By Heidi Mitchell, originally posted on WSJ.com Flossing—beyond just clearing out the spinach from those eggs.
Florentine lingering between the molars aids in gum health and good breath.
New research shows flossing may even protect against diabetes and preterm births.
But there is little literature on flossing’s finer points, says Denis F. Kinane, professor of pathology and periodontics at the University of Pennsylvania’s Penn Dental Medicine, “It’s kind of like grandmother and apple pie.
We know flossing is beneficial, but no one has even studied if it’s better to floss in the morning or evening.”
We asked him to resolve some common household debates about flossing.
Brush, Floss, Rinse: For optimal mouth cleaning, Denis F. Kinane, professor of pathology and periodontics at the University of Pennsylvania’s Penn Dental Medicine, recommends a bedtime regimen of brushing, flossing, and rinsing to give the mouth an ‘eight-hour, food-free rest.’ Repeating in the morning is useful, too, he says.
Is it better to floss first or brush first?
The typical regime would be brushing, flossing, and then rinsing. Flossing cleans out places where the toothbrush can’t reach. But if you were on a deserted island and could only bring one dental-health item, choose a toothbrush.
What about morning versus evening?
Your teeth are typically covered in microbial plaque, or biofilm, which is understood to be linked to every disease caused by infection, from strep and on.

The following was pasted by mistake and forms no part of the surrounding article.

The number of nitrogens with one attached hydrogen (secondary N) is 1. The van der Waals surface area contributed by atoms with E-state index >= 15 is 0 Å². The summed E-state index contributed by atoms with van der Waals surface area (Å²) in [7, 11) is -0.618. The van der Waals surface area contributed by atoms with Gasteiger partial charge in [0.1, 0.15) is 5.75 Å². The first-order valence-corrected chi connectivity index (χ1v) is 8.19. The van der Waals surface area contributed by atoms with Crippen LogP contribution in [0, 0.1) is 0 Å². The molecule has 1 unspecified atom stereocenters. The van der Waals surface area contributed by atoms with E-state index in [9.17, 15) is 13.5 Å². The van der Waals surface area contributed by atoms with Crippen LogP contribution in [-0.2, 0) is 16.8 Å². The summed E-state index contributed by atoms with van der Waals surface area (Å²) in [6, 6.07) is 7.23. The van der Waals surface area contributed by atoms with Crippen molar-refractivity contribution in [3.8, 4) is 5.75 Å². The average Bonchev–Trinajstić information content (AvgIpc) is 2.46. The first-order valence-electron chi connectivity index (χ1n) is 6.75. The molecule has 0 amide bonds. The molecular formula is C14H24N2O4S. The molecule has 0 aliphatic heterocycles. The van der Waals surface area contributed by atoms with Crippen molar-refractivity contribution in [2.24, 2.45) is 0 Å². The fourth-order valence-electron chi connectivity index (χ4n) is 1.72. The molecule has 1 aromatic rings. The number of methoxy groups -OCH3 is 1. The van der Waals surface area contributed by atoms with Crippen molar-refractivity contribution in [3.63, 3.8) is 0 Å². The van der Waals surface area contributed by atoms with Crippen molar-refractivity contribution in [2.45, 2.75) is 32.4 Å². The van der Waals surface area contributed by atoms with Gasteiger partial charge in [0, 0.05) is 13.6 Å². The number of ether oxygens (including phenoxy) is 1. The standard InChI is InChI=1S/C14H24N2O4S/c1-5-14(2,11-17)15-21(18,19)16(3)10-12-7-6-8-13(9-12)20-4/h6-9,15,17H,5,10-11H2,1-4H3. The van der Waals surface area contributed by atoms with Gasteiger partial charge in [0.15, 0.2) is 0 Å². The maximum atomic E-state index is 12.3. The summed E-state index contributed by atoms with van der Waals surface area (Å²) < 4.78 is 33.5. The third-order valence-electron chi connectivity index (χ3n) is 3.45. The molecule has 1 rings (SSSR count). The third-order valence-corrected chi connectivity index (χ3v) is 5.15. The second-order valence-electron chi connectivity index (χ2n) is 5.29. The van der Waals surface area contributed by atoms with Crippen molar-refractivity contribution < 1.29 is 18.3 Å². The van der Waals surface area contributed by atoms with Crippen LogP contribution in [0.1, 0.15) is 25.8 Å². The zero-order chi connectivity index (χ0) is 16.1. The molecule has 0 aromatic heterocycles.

When you should remove that plaque depends on why you’re removing it in the first place. If you are removing it for prevention of tooth decay or periodontal disease—such as gingivitis, which destroys the root and makes the teeth fall out—then I believe it’s best at night. This gives you an eight-hour, food-free rest so your mouth can fight against the ravages it faces all day.
If you floss in the morning, because you have to say hello to people and want nice teeth, that is useful—but less so from a biological point of view. Although it should be noted that this has never been researched—call it the Kinane Hypothesis.
What is biggest flossing mistake?
Sawing back and forward is wrong; that can abrade the tooth, create a groove, and eventually saw off the crown.
You should always introduce the floss at the top of the tooth in the gum line, and bring it down, then remove it and find an unused length for the next tooth.
The old piece of floss is fully laden with plaque. You wouldn’t want to use it again and spread those germs. And be gentle: If you’re too rough, you can cut into the gum and cause bleeding or even a soft-tissue wound over time. We also see a lot of what we call “oral health athletes,” who are overzealous about flossing. Once a day is plenty.
Do any other tools—water picks, harps—work better than floss?
Harps can be fast, and water picks are easier to use on crowns, but a basic cheap floss is perfect.
Waxed versus unwaxed? Ribbon versus string?
This is really a matter of personal preference. The waxed surface helps the floss to slip in and slip out, which most people like.
The string floss can cut your fingers if they are dry; the ribbon has a larger surface area to reach more of the tooth. The popular brand Glide is actually PTFE, or Teflon, so it is slip-free, and because it’s actually in a ribbon form, it has good contact with the tooth.
Doesn’t vigorous water rinsing do the same job?
You cannot get in between the teeth well with anything other than floss. Your mouth gets a lot of bacteria on various surfaces, which can recolonize clean areas. So while mouthwashes are great for killing remnant bacteria on all surfaces, you have to get between the teeth with the ancient invention called floss to really reach every spot.
To read more from WSJ’s Heidi Mitchell, visit http://www.wsj.com/articles/SB10001424052702304432704577348091312624190